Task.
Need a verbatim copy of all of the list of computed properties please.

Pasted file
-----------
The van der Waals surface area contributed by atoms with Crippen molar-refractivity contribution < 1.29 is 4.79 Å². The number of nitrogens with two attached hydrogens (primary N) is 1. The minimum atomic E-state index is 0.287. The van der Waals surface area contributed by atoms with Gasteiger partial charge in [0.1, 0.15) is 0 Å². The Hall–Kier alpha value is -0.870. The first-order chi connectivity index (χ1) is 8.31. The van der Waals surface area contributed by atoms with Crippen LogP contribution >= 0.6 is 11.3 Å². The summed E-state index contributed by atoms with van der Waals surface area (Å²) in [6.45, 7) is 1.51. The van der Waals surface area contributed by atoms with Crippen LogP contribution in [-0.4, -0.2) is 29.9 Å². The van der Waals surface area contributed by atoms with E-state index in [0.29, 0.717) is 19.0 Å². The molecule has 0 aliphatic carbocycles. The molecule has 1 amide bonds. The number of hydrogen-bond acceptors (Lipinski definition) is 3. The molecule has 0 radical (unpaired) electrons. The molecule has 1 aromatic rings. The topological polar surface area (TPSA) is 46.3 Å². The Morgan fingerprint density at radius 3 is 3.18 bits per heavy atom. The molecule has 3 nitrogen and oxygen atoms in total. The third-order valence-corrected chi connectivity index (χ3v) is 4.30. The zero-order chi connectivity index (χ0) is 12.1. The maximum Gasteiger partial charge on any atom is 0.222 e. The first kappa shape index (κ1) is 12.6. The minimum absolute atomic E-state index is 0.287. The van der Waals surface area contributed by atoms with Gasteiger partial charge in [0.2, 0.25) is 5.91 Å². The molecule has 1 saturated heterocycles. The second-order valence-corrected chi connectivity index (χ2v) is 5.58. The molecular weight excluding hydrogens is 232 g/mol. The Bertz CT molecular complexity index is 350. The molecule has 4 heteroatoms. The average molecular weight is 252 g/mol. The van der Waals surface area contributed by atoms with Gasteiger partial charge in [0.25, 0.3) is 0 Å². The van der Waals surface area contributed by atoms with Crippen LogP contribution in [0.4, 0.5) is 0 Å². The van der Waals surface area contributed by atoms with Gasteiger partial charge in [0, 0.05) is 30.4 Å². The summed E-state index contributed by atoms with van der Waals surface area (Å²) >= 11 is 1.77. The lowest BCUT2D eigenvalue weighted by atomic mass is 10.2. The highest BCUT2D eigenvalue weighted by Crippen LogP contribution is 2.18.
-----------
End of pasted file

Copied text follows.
The van der Waals surface area contributed by atoms with Crippen molar-refractivity contribution < 1.29 is 4.79 Å². The number of nitrogens with two attached hydrogens (primary N) is 1. The minimum atomic E-state index is 0.287. The van der Waals surface area contributed by atoms with Gasteiger partial charge in [0.1, 0.15) is 0 Å². The Hall–Kier alpha value is -0.870. The first-order chi connectivity index (χ1) is 8.31. The van der Waals surface area contributed by atoms with Crippen LogP contribution >= 0.6 is 11.3 Å². The summed E-state index contributed by atoms with van der Waals surface area (Å²) in [6.45, 7) is 1.51. The van der Waals surface area contributed by atoms with Crippen LogP contribution in [-0.4, -0.2) is 29.9 Å². The van der Waals surface area contributed by atoms with E-state index in [0.29, 0.717) is 19.0 Å². The molecule has 0 aliphatic carbocycles. The molecule has 1 amide bonds. The number of hydrogen-bond acceptors (Lipinski definition) is 3. The molecule has 0 radical (unpaired) electrons. The molecule has 1 aromatic rings. The topological polar surface area (TPSA) is 46.3 Å². The Morgan fingerprint density at radius 3 is 3.18 bits per heavy atom. The molecule has 3 nitrogen and oxygen atoms in total. The third-order valence-corrected chi connectivity index (χ3v) is 4.30. The zero-order chi connectivity index (χ0) is 12.1. The maximum Gasteiger partial charge on any atom is 0.222 e. The first kappa shape index (κ1) is 12.6. The minimum absolute atomic E-state index is 0.287. The van der Waals surface area contributed by atoms with Gasteiger partial charge in [0.2, 0.25) is 5.91 Å². The molecule has 1 saturated heterocycles. The second-order valence-corrected chi connectivity index (χ2v) is 5.58. The molecular weight excluding hydrogens is 232 g/mol. The Bertz CT molecular complexity index is 350. The molecule has 4 heteroatoms. The average molecular weight is 252 g/mol. The van der Waals surface area contributed by atoms with Gasteiger partial charge in [0.25, 0.3) is 0 Å². The van der Waals surface area contributed by atoms with Crippen LogP contribution in [0.4, 0.5) is 0 Å². The van der Waals surface area contributed by atoms with Gasteiger partial charge in [0, 0.05) is 30.4 Å². The summed E-state index contributed by atoms with van der Waals surface area (Å²) >= 11 is 1.77. The lowest BCUT2D eigenvalue weighted by atomic mass is 10.2. The highest BCUT2D eigenvalue weighted by Crippen LogP contribution is 2.18.